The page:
Reader response criticism is a literary critical theory. It is promoted and developed by a variety of literary theorists and critics. Depending on the person advancing the concept, the theory may take on any number of nuanced meanings. Generally speaking however, reader response criticism suggests that a text gains meaning by the purposeful act of a reader’s reading and interpreting it. The relationship between reader and text is highly valued; text does not exist without a reader.
Those critical approaches are Reader-Response Criticism and Psychological (psychoanalytic) criticism. Reader-Response Criticism is as important as the author is since; readers are active participants in literary works and has his or her own opinion, understanding and image of the work read. Even though the interpretation may look similar from one person to another, nonetheless, there will always be a slight difference in how it is perceived. According to Barnet, Burto, and Cain (2011), readers are to give a response that cannot be compared to the real life. “At one extreme are those who say that our response to a work of literature should be purely aesthetic- a response to a work of art-and not the response we would have to something comparable in real life” (p. 1745).
In his famous essay, The Death of the Author, Roland Barthes examines the relationship between an author and their work. He argues that the reader determines the meaning of a text, and that meaning is generated in an active reading process, rather than the reader finding a hidden meaning from the author that was within the text to begin with. Barthes describes the writer as a “scriptor” or someone who writes simply to engage in the act of writing, but not in the creation of meaning (52). For Barthes, the meaning of the text is constructed through the performance of language, an active process of reading and creating meaning. This approach to literature focuses on the text rather than the Author, allowing for a more open interpretation of a
Hence, artistic creations are inseparable from the human lives and histories involved in their creation and consumption. Greenblatt’s views on textuality are central to the hermeneutical practice he advocates in the Poetics of Culture, which became popular in aesthetic circles as New Historicism.
Foucault says that, once we assume the idea of "author" as an individual creator, what do we think by "work". Foucault realized writing as interplay of signs arranged less according to its signified content than according to very nature of the signifier. As Foucault wrote: “that today’s writing has freed itself from the theme of expression”. He said that a writer's individuality is removed by writing, and with this idea he turned the literature into discourse because we see "author," as the function of language and become a part of the structure of texts. As he claimed: “Perhaps it is time to study discourses not only in terms of their expressive value or formal transformations but according to their modes of existence.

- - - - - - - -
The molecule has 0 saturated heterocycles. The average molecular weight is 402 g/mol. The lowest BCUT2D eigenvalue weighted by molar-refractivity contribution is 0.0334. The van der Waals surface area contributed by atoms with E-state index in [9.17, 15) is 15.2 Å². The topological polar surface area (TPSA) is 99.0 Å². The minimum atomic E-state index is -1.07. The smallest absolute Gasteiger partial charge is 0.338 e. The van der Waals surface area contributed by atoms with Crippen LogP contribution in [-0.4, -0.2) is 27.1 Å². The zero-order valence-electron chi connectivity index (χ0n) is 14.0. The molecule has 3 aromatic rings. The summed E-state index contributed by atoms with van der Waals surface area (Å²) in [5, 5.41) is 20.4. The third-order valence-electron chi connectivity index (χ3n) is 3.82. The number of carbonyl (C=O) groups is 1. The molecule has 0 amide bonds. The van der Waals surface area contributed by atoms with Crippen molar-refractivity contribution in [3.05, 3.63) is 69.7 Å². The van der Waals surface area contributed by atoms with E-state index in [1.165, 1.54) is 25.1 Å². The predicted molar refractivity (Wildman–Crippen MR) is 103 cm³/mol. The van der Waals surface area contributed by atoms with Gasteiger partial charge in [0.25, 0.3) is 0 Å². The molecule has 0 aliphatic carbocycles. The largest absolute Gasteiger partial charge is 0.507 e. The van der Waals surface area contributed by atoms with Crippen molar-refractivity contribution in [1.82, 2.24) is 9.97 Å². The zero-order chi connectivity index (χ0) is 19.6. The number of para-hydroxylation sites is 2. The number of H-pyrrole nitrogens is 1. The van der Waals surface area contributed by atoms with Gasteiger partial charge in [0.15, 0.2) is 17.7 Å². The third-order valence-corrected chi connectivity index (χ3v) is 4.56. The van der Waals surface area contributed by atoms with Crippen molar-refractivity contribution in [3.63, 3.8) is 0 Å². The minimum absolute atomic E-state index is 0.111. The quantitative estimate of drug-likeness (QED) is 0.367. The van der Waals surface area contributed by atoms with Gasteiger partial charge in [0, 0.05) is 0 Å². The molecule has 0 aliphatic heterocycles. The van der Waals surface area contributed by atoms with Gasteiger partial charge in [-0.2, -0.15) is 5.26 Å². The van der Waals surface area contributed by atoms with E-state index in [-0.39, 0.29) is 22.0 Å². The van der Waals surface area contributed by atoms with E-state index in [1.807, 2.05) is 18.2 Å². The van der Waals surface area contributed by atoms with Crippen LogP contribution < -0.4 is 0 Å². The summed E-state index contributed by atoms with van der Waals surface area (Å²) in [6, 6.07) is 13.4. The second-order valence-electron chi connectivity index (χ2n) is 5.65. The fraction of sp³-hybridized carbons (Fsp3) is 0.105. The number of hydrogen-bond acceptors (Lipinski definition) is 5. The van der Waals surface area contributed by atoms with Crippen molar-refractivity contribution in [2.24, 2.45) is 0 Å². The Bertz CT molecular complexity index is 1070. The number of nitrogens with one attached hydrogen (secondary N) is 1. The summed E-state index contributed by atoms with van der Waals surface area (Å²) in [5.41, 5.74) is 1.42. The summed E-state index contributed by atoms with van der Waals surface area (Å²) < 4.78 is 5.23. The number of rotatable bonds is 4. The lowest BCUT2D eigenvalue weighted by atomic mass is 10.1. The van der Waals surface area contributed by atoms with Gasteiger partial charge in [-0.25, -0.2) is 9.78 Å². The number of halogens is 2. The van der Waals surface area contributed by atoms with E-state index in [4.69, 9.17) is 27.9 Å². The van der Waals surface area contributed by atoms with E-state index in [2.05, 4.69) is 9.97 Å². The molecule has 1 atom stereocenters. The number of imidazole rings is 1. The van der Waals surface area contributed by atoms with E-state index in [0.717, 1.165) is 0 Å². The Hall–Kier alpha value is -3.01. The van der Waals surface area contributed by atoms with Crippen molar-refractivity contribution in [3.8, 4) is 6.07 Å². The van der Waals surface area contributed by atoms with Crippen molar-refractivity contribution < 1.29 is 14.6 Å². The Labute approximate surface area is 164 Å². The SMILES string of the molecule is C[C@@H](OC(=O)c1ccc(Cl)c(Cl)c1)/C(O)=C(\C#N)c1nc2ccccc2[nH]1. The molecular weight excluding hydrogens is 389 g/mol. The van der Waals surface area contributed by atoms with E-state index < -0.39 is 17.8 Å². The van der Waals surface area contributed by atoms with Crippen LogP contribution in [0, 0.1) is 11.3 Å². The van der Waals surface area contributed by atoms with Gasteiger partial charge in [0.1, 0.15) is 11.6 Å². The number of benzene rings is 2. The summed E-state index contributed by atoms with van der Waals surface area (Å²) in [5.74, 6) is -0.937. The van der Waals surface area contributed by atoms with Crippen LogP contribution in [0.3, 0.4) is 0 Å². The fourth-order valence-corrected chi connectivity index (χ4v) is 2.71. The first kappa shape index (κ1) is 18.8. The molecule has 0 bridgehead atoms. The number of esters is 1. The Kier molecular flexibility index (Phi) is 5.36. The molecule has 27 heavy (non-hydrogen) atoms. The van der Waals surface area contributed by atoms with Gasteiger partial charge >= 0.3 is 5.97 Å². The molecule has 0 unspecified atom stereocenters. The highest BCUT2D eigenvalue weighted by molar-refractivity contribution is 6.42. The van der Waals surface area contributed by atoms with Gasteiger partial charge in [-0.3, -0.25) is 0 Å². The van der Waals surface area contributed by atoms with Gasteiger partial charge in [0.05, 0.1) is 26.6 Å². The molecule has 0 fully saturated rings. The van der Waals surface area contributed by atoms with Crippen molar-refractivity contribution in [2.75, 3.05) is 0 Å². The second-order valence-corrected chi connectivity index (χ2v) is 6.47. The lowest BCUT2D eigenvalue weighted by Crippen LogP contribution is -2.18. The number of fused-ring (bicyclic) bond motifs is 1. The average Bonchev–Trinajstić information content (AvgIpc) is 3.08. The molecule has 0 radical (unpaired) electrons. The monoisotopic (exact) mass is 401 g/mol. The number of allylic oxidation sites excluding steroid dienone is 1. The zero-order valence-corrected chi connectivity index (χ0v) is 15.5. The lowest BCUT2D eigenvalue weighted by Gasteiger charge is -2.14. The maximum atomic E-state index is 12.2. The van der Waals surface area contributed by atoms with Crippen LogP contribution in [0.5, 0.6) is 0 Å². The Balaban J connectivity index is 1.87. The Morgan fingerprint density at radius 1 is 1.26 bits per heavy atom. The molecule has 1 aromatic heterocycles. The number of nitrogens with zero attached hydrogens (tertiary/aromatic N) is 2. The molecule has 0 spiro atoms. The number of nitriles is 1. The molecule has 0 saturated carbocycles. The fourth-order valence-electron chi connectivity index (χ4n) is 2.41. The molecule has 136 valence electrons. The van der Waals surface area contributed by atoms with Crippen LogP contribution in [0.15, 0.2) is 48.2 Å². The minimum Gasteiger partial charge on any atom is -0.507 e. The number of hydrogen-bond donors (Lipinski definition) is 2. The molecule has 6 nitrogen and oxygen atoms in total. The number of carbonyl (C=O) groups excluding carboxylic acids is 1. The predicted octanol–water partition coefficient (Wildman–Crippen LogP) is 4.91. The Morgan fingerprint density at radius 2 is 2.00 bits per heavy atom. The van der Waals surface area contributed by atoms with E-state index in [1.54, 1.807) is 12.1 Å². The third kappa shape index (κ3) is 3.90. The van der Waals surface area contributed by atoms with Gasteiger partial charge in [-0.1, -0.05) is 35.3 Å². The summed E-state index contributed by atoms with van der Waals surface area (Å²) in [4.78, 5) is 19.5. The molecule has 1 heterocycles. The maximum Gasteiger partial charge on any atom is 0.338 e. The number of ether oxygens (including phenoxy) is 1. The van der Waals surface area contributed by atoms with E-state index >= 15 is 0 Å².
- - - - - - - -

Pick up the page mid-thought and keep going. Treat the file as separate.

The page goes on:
Chaucer highlights other aspect of literature to the same effect in the Nun’s Priest’s Tale. As Gania Barlow has argued Chaucer takes on the role of compiler in The Canterbury Tales rejecting moral responsibility for the work (420). Several factor contribute to this, such as his use of mock epic style
The formalists primarily concerned themselves with form as content – notions, emotions or humanity – was merely a justification to shape language in a literary fashion. Thus, a formalist approach empowers the reader to embark on an observant reading. The New Critics were similarly quite concerned on the text and debated that literary language conjures profound and tributary meanings, courtesy of their belief that it was connotative. However, unlike Formalism, New Criticism did not actively deliberate on the segregation of form and content. Rather, texts were regarded as mechanisms fused by their strategies, ideas, motifs and styles.
Khazaeifar(1384) believes that concept of literary translation can be defined according to two principles . These two principles are derived from the concept of literary translation. According to the first principle, the translation must be faithful to the original as possible. In second principle, translation should be a literary work with the target language standards. The importance of this definition is evident when we compare it with the commonly used definition of literary translation.
For example, there is no reciprocal communication between teachers and students in the learning process. In giving feedback, teachers tend to be the one and only source in the classroom. In fact, teachers can engage students to contribute in giving feedback by providing them with peer reviewing if it possible to be done. The method should be selected based on its appropriateness and effectiveness to the learning process so that it will enable teachers to explore the students’ ideas and help them to get better
It also helps the reader to understand the meaning that the writer wants to convey (Azzouz, 2009: p.18). The concept of cohesion is a semantic one; it refers to relations of meaning that exist within the text, and that define it as a text (Halliday & Hasan, 1976: p.4). In other words, Cohesion refers to the range of possibilities that exist for linking something with what has gone before. Since this linking is achieved through relations in meaning (Halliday & Hasan, 1976: p.10). Or cohesion is“the continuity that exists between one part of the text and another” (Halliday & Hasan, 1976: